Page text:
Then they actually found the killer who had no link to Knox and her boyfriend, confessed to the crime, had motive for the crime and originally didn't say anything about Knox and her boyfriend until he found out he may get off by blaming them.

I would lay a small amount of blame on the media, they are the ones who take a picture when Knox happens to smile at her parents in court and label it as "Knox smiles when given verdict" or some crap like that. There was also "evidence" that Knox and her boyfriend were seen comforting each other after the killing, kissing and hugging, how this is evidence is beyond my scope of reason.

IIRC, at least one of the jurors didn't believe Knox and her boyfriend had anything to do with it, who cares about court officials? I assume you're talking about the judge who said ""They could have been responsible but there is no proof. Perhaps they knew what happened that night. We do not know"? Their main evidence was the bra clasp which hadn't been found until 47 days after the murder and scientists couldn't conclude exactly who's DNA it was as the testing didn't hold up to international standards. No forensic evidence was ever found placing Knox in the room.

I can only conclude that: Guede was the sole attacker in this crime, Knox and her boyfriend weren't present, Giuliano Mignini is responsible for the "witch hunt" that led to Knox's conviction, there is no motive for either Knox or her boyfriend, there is no forensic evidence placing either of them in the room, they had no ties to the convicted murder (Guede) and the only possible way they could be guilty is if they hired Guede to kill Meredith, which there is not even one piece of evidence for.


Edit:
Bad seed comes up with the bad. At harvest, the fruitful is kept and the weeds are pulled and burned.

Is that a metaphor or a farmer's guide? :D
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Unread postAuthor: POLAND_SPUD » Sat Oct 08, 2011 5:26 pm

Because if you kill somebody here, we kill you back...
and then you have to kill those who executed him... and then those who killed those who executed him... and so on
:D

An eye for an eye makes the whole world blind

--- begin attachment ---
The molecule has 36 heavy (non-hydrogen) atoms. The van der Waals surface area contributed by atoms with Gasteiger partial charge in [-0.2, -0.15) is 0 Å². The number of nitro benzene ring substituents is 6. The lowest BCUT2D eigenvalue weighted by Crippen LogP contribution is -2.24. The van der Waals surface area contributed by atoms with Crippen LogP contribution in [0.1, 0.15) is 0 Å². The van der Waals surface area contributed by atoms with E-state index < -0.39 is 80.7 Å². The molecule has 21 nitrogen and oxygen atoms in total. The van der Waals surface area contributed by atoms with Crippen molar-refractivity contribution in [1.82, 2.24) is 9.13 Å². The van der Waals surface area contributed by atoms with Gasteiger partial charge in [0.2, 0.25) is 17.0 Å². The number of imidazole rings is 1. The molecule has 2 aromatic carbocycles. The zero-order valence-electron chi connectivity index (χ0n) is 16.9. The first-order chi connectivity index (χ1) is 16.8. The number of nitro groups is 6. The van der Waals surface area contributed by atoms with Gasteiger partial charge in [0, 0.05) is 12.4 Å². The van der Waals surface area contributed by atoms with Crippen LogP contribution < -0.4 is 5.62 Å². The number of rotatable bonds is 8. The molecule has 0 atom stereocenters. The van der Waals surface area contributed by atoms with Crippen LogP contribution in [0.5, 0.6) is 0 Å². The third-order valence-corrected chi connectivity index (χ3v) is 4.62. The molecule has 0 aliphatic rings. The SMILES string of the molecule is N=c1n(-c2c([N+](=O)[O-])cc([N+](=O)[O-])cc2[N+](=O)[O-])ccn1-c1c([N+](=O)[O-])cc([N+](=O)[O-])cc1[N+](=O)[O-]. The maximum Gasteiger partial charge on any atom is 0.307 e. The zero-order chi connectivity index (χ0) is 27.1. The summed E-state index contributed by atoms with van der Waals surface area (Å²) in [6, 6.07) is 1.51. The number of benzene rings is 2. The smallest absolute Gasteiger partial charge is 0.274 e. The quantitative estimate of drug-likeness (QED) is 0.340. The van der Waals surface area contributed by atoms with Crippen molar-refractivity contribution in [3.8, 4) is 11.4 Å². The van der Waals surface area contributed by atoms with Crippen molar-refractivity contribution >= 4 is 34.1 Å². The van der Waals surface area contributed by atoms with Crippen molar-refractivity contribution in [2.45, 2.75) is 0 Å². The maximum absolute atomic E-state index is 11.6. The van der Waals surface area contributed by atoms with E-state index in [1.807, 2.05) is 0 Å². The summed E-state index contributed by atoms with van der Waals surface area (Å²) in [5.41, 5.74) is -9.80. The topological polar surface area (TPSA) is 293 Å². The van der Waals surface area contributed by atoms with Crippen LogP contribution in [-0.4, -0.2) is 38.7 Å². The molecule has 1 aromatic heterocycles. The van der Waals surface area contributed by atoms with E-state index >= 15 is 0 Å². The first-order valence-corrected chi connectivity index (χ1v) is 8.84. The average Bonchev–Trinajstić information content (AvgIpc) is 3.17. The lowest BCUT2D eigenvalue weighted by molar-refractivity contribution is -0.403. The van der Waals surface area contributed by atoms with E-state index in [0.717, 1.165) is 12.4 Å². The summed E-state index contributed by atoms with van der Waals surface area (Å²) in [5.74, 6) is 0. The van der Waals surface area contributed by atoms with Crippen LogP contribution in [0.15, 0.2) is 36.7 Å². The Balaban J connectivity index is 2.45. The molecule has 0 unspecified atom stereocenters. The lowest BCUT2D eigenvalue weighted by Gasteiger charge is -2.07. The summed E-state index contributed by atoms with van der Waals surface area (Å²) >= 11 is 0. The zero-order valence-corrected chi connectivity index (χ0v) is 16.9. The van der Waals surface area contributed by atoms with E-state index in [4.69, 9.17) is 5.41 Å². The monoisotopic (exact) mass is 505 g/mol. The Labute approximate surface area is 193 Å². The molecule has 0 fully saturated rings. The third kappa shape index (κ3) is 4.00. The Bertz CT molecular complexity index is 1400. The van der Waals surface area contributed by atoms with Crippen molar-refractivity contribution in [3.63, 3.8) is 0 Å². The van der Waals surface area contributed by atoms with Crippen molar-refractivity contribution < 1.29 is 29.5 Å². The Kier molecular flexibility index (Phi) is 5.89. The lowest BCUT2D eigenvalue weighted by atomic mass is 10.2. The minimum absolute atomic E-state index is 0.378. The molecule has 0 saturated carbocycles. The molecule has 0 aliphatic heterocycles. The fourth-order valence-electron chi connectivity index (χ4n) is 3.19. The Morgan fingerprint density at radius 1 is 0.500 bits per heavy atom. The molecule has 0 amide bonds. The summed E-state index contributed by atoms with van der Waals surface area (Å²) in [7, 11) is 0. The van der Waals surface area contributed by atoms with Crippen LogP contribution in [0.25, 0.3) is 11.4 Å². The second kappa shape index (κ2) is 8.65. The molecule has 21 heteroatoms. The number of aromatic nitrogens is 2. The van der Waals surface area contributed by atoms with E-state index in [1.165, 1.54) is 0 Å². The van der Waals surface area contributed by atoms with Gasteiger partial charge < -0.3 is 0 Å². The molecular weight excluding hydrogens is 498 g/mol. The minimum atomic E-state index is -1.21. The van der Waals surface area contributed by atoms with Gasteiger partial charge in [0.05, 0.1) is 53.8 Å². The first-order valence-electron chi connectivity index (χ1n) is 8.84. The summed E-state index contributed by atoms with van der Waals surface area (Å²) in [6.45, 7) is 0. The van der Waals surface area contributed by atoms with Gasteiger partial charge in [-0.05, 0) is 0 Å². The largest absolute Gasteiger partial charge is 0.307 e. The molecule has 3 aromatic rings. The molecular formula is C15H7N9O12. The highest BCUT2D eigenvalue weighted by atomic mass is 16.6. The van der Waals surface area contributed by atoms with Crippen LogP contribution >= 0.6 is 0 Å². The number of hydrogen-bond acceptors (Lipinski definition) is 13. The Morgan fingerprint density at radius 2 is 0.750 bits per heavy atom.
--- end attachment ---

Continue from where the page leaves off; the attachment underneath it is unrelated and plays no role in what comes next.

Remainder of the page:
Though personaly I am in favour of death penalty.... but somehow I don't think that something as corrupt as the government can be trusted with it
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Unread postAuthor: MrCrowley » Sat Oct 08, 2011 6:49 pm

POLAND_SPUD wrote:Though personaly I am in favour of death penalty.... but somehow I don't think that something as corrupt as the government can be trusted with it
I agree.

While an alright idea, it never really has been carried out as well as it should have over the years.

If anyone else has read David Simon's 'Homicide: A Year On The Killing Streets', you'll also know how unreliable jury's can be and most of the time they just want to get home to their kids on a Friday night so they hurry the verdict rather than spending 3 days in a hotel room.
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Unread postAuthor: velocity3x » Sat Oct 08, 2011 6:52 pm

I get no particular satisfaction out of anyone being executed and I might oppose the death penality if the govt would actually put the criminal away forever. Not like Manson, allowing him to live on as a jailhouse cleb with an occasional shot at parole. Put them in a cell, alone, never to leave their cell again. They would probably become so crazy, their brain would eat their eyeballs....so what. It's called punishment.
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Unread postAuthor: LeMaudit » Sat Oct 08, 2011 7:03 pm

Personally, I think it's only fair to receive at least the same treatment as your victims. This would be my idea of a fair justice:
You steal, then you work until you pay off the same amount, all your life if necessary.
You injure someone, then you receive a similar treatment.
You kill... you've got the idea.

And this is not punishment in my view, this is only a fair balance, a consequence of your actions that you have to assume. You receive as much as you give... and you must give back as much as you took.

A punishment would be to give back more than that was taken. But that would not be humane in some cases, right? :wink:
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Unread postAuthor: MrCrowley » Sat Oct 08, 2011 7:05 pm

How do you distinguish between the different degress of murder? :D